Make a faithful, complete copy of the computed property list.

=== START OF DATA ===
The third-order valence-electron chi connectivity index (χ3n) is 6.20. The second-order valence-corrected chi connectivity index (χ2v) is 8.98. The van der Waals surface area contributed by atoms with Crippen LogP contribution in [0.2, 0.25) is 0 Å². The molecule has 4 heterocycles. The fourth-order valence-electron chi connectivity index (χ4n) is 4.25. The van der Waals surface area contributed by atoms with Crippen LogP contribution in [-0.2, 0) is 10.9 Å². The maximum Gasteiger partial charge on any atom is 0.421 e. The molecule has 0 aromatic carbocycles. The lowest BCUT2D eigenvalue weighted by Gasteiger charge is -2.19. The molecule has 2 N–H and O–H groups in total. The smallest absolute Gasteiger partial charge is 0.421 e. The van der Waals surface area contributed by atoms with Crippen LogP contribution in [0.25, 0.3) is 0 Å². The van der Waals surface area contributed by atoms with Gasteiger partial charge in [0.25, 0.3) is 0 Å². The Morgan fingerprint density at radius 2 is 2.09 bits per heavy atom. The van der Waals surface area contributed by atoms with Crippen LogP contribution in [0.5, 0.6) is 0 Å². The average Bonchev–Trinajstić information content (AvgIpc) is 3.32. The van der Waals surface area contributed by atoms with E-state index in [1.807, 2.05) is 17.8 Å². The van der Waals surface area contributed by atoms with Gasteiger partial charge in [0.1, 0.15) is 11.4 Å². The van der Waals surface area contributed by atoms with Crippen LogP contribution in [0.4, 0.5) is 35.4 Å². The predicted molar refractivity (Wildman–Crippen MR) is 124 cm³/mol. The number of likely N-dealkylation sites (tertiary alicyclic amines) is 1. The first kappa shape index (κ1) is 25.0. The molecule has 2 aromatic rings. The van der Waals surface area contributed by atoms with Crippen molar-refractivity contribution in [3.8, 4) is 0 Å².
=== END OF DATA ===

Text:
The third-order valence-electron chi connectivity index (χ3n) is 6.20. The second-order valence-corrected chi connectivity index (χ2v) is 8.98. The van der Waals surface area contributed by atoms with Crippen LogP contribution in [0.2, 0.25) is 0 Å². The molecule has 4 heterocycles. The fourth-order valence-electron chi connectivity index (χ4n) is 4.25. The van der Waals surface area contributed by atoms with Crippen LogP contribution in [-0.2, 0) is 10.9 Å². The maximum Gasteiger partial charge on any atom is 0.421 e. The molecule has 0 aromatic carbocycles. The lowest BCUT2D eigenvalue weighted by Gasteiger charge is -2.19. The molecule has 2 N–H and O–H groups in total. The smallest absolute Gasteiger partial charge is 0.421 e. The van der Waals surface area contributed by atoms with Crippen LogP contribution in [0.25, 0.3) is 0 Å². The van der Waals surface area contributed by atoms with Gasteiger partial charge in [0.25, 0.3) is 0 Å². The Morgan fingerprint density at radius 2 is 2.09 bits per heavy atom. The van der Waals surface area contributed by atoms with Crippen LogP contribution in [0.5, 0.6) is 0 Å². The average Bonchev–Trinajstić information content (AvgIpc) is 3.32. The van der Waals surface area contributed by atoms with E-state index in [1.807, 2.05) is 17.8 Å². The van der Waals surface area contributed by atoms with Gasteiger partial charge in [0.1, 0.15) is 11.4 Å². The van der Waals surface area contributed by atoms with Crippen LogP contribution in [0.4, 0.5) is 35.4 Å². The predicted molar refractivity (Wildman–Crippen MR) is 124 cm³/mol. The number of likely N-dealkylation sites (tertiary alicyclic amines) is 1. The first kappa shape index (κ1) is 25.0. The molecule has 2 aromatic rings. The van der Waals surface area contributed by atoms with Crippen molar-refractivity contribution in [3.8, 4) is 0 Å².